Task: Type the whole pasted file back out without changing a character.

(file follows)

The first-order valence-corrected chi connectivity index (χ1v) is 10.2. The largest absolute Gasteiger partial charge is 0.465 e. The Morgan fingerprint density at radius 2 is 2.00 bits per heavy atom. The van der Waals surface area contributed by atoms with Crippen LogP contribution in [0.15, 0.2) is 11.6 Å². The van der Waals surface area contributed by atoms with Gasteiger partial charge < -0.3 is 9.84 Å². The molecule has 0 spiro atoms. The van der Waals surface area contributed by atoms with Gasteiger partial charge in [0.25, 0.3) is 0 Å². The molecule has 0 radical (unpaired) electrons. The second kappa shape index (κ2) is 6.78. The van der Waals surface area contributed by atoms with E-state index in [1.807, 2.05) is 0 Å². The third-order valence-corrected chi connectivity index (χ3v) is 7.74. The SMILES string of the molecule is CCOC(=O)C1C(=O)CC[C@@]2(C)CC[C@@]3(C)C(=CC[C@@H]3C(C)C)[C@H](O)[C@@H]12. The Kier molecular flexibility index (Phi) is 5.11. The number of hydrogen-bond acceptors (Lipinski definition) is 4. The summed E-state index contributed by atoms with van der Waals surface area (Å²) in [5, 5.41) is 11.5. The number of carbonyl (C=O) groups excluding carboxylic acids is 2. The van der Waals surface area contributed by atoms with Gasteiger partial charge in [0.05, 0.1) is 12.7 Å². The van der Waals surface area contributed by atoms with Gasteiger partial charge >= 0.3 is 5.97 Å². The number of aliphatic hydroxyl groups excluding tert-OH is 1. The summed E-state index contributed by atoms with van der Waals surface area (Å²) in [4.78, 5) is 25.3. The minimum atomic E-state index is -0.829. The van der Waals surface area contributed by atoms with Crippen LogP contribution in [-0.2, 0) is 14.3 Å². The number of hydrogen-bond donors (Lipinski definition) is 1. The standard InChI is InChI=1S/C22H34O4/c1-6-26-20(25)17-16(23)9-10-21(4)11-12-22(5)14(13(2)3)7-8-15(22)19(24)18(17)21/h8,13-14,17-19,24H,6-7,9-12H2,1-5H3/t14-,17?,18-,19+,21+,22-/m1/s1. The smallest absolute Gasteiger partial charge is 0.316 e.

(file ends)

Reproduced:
The first-order valence-corrected chi connectivity index (χ1v) is 10.2. The largest absolute Gasteiger partial charge is 0.465 e. The Morgan fingerprint density at radius 2 is 2.00 bits per heavy atom. The van der Waals surface area contributed by atoms with Crippen LogP contribution in [0.15, 0.2) is 11.6 Å². The van der Waals surface area contributed by atoms with Gasteiger partial charge < -0.3 is 9.84 Å². The molecule has 0 spiro atoms. The van der Waals surface area contributed by atoms with Gasteiger partial charge in [0.25, 0.3) is 0 Å². The molecule has 0 radical (unpaired) electrons. The second kappa shape index (κ2) is 6.78. The van der Waals surface area contributed by atoms with E-state index in [1.807, 2.05) is 0 Å². The third-order valence-corrected chi connectivity index (χ3v) is 7.74. The SMILES string of the molecule is CCOC(=O)C1C(=O)CC[C@@]2(C)CC[C@@]3(C)C(=CC[C@@H]3C(C)C)[C@H](O)[C@@H]12. The Kier molecular flexibility index (Phi) is 5.11. The number of hydrogen-bond acceptors (Lipinski definition) is 4. The summed E-state index contributed by atoms with van der Waals surface area (Å²) in [5, 5.41) is 11.5. The number of carbonyl (C=O) groups excluding carboxylic acids is 2. The van der Waals surface area contributed by atoms with Gasteiger partial charge in [0.05, 0.1) is 12.7 Å². The van der Waals surface area contributed by atoms with Gasteiger partial charge >= 0.3 is 5.97 Å². The number of aliphatic hydroxyl groups excluding tert-OH is 1. The summed E-state index contributed by atoms with van der Waals surface area (Å²) in [4.78, 5) is 25.3. The minimum atomic E-state index is -0.829. The van der Waals surface area contributed by atoms with Crippen LogP contribution in [-0.2, 0) is 14.3 Å². The number of hydrogen-bond donors (Lipinski definition) is 1. The standard InChI is InChI=1S/C22H34O4/c1-6-26-20(25)17-16(23)9-10-21(4)11-12-22(5)14(13(2)3)7-8-15(22)19(24)18(17)21/h8,13-14,17-19,24H,6-7,9-12H2,1-5H3/t14-,17?,18-,19+,21+,22-/m1/s1. The smallest absolute Gasteiger partial charge is 0.316 e.